I don't believe any serious Canadians deny that Harper is highly competent and the strongest political leader Canada has had for a generation. What has rankled his detractors has been his abrasive personality, a necessity given the minority governments he has led. Now, with a majority, I believe we are going to see a more likeable Harper, and maybe even some of his vaunted (but hidden) humour. The "real" Stephen Harper, so to say.

One of his strategic imperatives has to be to appeal to Quebecers, to bring them into the fold of the Conservative party. If Mulcair "behaves" within the NDP, this may be accomplishable. But if things don't go well for Jack vis-a-vis his Quebec contingent, then Harper's task will be quite difficult. I don't know if you noticed during the campaign, but Harper gave us his strategy to have Quebec sign on to the Constitution: work through Quebec's National Assembly to accomplish this. It's often forgotten that this act is a purely political imperative, not a legal one. The Supreme Court decided that a long time ago. It will be fascinating to see if Harper can pull it off with Charest. Marois will never give him the chance.

On more mundane/routine matters, we are going to see his budget presented, the Crime Bills packaged up, changes to election financing ($2/vote/yr), Changes to the Senate re: appointment process and term (8 years), the firming up of the Conservative majority in the Senate, appointment of 3 (possibly 4) Supreme Court justices over the next 4 years, retrenchment of the Afghanistan mission and repurposing of Canada's armed forces, changes to CRTC and copyright areas, and so on. I'd also expect to see Harper start twisting some arms to get greenhouse gases down, and start a program to decrease Canada's reliance on fossil fuels. No doubt Elizabeth May will try to take all the credit for this latter initiative.

Wrap Up

We are going to live in interesting times, as the Chinese proverb goes. Each party will be redefining itself as time counts down the 4 year lifespan of this parliament. Personally, I'm really looking forward to watching all of it unfold. Hang on to your seat, it's going to be an exhilarating ride!

Postscript: I commend to you Silver's article on the Liberal party ... not the part "how they got here", but his thoughts about 4 options now facing the party.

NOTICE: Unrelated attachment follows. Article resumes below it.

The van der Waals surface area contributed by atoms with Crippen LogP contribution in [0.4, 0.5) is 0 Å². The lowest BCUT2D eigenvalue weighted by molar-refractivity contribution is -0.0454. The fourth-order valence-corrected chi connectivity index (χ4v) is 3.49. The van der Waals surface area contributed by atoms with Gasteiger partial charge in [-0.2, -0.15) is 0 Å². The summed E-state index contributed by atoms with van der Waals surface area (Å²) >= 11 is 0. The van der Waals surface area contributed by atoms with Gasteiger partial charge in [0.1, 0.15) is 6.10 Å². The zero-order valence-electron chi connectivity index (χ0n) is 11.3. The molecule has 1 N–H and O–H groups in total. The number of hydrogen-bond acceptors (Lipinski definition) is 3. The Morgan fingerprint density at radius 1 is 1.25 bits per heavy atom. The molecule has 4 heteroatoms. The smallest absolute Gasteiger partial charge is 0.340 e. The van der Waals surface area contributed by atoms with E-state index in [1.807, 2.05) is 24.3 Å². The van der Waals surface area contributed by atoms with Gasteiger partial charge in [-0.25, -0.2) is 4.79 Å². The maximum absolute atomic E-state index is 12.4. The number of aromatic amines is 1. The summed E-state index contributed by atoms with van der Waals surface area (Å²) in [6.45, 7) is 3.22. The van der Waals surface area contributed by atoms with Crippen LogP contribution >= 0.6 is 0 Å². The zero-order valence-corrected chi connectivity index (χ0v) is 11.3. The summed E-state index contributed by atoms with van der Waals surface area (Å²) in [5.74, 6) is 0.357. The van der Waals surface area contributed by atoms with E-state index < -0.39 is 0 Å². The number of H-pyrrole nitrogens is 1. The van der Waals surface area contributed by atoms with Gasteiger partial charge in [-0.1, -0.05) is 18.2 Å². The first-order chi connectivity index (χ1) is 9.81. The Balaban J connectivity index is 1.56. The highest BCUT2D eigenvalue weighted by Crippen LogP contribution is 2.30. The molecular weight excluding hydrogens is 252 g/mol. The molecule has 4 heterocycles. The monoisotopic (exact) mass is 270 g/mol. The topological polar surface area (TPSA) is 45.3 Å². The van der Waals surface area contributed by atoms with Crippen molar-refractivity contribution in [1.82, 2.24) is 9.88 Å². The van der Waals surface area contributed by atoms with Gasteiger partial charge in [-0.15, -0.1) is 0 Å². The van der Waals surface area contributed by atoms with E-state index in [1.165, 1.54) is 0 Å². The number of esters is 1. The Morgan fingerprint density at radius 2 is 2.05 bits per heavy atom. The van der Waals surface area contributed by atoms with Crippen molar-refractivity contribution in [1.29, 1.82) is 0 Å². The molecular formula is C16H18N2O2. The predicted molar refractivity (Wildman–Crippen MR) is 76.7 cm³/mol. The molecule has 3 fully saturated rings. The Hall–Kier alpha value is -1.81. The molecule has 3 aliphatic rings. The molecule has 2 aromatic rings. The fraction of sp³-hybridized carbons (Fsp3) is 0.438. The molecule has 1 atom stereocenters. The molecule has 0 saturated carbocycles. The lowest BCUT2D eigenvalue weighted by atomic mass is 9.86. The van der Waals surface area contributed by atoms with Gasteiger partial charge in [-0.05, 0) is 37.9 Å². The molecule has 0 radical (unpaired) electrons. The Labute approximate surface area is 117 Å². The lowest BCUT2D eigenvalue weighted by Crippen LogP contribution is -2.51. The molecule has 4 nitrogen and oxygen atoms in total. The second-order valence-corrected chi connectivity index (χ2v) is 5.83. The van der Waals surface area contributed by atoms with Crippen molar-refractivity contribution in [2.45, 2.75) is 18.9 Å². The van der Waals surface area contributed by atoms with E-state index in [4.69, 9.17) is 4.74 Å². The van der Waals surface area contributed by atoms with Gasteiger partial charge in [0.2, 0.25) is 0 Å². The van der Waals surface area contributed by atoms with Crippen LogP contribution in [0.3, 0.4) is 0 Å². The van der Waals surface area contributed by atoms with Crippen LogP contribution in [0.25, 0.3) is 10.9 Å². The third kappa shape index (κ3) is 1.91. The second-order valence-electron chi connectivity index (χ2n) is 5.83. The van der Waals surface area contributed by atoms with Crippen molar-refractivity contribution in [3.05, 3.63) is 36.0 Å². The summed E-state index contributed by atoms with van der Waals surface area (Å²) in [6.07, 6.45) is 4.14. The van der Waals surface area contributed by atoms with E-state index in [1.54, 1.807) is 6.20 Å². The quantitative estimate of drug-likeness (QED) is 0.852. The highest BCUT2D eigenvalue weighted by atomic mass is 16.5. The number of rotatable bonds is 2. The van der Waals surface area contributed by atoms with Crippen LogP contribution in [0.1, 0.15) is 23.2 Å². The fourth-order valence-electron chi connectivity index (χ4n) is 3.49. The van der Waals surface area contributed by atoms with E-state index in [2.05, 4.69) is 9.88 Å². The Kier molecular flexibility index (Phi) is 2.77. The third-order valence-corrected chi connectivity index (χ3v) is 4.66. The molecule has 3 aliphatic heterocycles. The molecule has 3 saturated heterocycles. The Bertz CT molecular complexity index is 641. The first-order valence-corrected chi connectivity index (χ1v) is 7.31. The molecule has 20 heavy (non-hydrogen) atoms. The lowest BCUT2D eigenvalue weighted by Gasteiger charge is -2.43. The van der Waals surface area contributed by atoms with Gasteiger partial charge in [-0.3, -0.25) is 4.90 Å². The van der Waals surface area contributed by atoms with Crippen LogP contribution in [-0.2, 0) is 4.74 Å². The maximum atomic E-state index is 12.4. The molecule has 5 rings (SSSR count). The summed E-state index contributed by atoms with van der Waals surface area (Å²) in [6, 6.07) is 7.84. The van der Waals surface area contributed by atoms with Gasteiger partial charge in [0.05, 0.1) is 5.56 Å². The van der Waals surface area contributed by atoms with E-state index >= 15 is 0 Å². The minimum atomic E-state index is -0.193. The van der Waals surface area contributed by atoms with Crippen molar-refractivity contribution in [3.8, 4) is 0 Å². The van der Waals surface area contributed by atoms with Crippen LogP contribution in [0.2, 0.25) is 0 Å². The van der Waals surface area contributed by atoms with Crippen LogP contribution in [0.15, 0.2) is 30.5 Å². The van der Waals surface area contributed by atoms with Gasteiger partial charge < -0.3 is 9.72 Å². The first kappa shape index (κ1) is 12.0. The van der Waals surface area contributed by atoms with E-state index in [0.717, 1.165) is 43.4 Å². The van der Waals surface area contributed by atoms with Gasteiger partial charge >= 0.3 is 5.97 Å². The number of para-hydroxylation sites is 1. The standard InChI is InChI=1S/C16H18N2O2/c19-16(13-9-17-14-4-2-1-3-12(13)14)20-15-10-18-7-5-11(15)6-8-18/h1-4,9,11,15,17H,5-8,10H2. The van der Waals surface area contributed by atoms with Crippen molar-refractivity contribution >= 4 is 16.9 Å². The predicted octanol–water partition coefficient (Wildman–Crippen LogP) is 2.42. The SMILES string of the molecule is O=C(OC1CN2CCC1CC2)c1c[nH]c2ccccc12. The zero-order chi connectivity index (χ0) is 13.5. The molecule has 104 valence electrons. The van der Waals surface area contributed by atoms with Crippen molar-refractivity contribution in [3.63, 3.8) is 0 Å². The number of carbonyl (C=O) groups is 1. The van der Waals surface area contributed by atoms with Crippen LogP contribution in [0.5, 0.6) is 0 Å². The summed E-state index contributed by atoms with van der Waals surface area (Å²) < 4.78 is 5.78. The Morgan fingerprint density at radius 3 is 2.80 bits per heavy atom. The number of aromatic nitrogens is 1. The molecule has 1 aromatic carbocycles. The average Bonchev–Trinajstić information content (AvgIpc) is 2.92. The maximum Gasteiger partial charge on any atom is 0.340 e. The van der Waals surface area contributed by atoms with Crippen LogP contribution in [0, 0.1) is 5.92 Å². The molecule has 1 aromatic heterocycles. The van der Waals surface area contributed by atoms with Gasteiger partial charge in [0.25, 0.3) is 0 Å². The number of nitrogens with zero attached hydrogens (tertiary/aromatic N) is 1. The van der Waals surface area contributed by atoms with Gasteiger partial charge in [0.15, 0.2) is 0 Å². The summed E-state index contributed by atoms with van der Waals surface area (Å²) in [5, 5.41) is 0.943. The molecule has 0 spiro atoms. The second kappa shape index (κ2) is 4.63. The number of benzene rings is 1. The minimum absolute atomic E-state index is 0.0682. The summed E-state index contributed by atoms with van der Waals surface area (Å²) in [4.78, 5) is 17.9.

oxygentax said...

I have to disagree with you on the supposition of Harper having to appeal to Quebec.

This may not be what Quebec needs to hear, but this could be exactly the time-out that Quebec needs to rejoin mainstream political life in Canada.

Mr. Harper will act in the best interests of ALL Canadians, even if it means stepping on some Quebecois toes. The longer that this happens, the more Quebec may come to realize that they aren't being treated special, but they aren't being treated poorly either. The fact is that the Conservatives won 71% of the seats outside of Quebec and less than 10% inside. That's a pretty strong rebuke from Quebec (for the 7th time since the Bloc appeared and for 3rd time since Mr. Harper took over as Conservative leader), but that's a pretty strong rebuke from the Rest of Canada that we're tired of the bull. Quebec will have less power in the next election, and you will find them start to vote mainstream after they figure out that they aren't the king-maker that they once were.

burpnrun said...

Why not include Quebec within the Conservative pan-Canadian umbrella? Yes, such an approach shouldn't bend the ROC out of shape but, if it can be done as equals, still recognozong their uniqueness, in the same way that Alberta, or Nunavut, or Nfld/Lab is unique, for example ...

Nothing ventured, nothing gained ... for everyone.

Anonymous said...

My guess is that it will boil down to Thomas Mulclair's personality and ambitions.

Which of course brings us full circle to Jack's ability to reign.

Its gonna be entertaining... NON ?!